Metal Spotlight: Meteorite (and care)
Meteorites are slowly becoming a popular stone option for people who are interested in unique and stylish ring settings. Customers value these rings for their natural beauty and grace, as there are no other rings that are truly like them. Meteorite wedding rings are composed of the Gibeon meteorite, which is a fine octahedrite iron meteorite that flamed up in the atmosphere and landed in modern day Namibia. This meteorite is unique in that it is composed of several defining alloys and elements, most notably iron and nickel. It was originally derived from an extinct planet's core several billions of years ago, and it features distinct crystalline pattern that can only be found in meteorites.
Caring for these unique rings can be simple when you assemble all of the right tools and know what to expect. To begin, it is important to avoid wearing these rings if you have a nickel allergy. Nickel is a large component of meteorites and individuals who suffer from the allergy may experience uncomfortably symptoms when they wear the rings.
These wedding rings are usually very durable, which means that they can stand the wear and tear of daily use. However, individuals should treat their rings like any other articles of fine jewelry. Day to day preventative care can go a long way in making sure that the rings last as long as the wearers want them to. Individuals should be sure to avoid doing yard work, automotive work, construction work and any other activities that may involve coming into contact with corrosive and abrasive materials. Extended periods of time in any dangerous environment should be avoided whenever possible.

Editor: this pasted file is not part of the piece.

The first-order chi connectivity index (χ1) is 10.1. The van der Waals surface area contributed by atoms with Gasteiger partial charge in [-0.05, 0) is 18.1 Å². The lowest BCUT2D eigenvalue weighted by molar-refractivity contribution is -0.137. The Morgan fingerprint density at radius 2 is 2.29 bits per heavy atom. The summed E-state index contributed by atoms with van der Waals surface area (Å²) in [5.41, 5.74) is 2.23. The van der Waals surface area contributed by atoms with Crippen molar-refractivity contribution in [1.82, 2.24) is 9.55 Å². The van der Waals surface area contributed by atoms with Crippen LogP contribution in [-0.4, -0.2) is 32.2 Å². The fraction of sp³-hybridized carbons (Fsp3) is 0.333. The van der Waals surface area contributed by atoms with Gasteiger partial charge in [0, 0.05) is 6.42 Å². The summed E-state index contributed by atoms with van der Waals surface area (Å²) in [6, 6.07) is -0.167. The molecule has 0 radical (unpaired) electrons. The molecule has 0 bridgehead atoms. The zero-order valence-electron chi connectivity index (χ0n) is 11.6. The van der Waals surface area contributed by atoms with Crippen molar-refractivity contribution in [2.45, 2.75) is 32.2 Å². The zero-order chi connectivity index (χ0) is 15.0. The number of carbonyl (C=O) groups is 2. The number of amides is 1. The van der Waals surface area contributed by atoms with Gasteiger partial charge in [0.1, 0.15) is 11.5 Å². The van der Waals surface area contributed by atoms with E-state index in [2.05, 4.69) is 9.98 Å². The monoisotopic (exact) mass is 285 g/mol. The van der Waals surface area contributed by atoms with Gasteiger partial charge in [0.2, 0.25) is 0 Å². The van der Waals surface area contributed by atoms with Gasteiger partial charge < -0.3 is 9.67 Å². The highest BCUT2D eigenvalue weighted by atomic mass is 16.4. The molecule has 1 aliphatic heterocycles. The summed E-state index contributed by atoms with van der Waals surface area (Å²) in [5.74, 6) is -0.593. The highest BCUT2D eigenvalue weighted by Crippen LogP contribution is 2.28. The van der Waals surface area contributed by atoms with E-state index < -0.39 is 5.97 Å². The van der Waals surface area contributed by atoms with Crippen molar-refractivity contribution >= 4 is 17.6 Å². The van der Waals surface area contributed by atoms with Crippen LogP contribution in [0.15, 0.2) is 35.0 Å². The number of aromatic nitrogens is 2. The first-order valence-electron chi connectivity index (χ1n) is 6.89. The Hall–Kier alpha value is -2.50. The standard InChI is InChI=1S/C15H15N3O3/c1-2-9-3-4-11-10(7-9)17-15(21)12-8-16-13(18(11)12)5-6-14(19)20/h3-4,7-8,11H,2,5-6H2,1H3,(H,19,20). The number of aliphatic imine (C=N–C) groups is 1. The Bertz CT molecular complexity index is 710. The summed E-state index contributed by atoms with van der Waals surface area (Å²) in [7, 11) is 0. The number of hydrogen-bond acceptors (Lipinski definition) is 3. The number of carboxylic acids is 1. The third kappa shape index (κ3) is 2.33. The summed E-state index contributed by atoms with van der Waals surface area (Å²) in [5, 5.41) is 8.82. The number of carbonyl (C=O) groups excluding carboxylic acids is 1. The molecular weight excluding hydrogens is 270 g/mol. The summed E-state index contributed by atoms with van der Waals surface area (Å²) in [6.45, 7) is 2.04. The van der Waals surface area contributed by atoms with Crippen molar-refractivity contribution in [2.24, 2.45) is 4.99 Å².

Individuals should also be sure to pay attention to their hands when they wear their rings. Wearers should be sure to avoid hitting their rings against hard objects, as the force can result in denting and scratching. Meteorite rings tend to be rust-resistant naturally, so wearers do not have to worry about taking the rings off when they wash their hands. While a relatively small degree of exposure to water can be acceptable, wearers should avoid excessive moisture whenever possible. Rust resistance does not necessarily mean that the ring is entirely impervious to rust.
Much like with any article of fine jewelry, the rings should never be exposed to bleach, chlorides, acids, household cleaners, or any other substances that are too extreme on the pH scale. The ring should never be worn in saltwater, hot tubs or swimming pool water as well. Maintenance can be as simple as applying a little bit of oil to the surface of the ring to actively prevent the iron components from rusting. If the meteorite ring does end up rusting, users can clear it up by dipping an old toothbrush in CLR cleaner and using it to scrub the rust off. Sometimes the patterns on the surface of the meteorite may start to wear away as the rings age. Users can have their rings etched again when this happens, as it is a normal part of wearing the jewelry.
Meteorite can be inlay in Titanium, Cobalt Chrome and Black Zirconium in many different widths and finishes. Here is a few of our best sellers:
Meteorite Wedding Bands:
We can also inlay meteorite in Damascus Steel and precious metals such as 10K or 14K yellow or white gold and platinum. Below are a few samples of custom meteorite wedding bands. First is Platinum with Meteorite Inlay and Milgrain (around $3,250). Second is Damascus Steel with Meteorite Inlay Acid Finish (around $1,197.50) and third is 14K Rose Gold with Off Center Meteorite and a satin finish (around $1,950.00).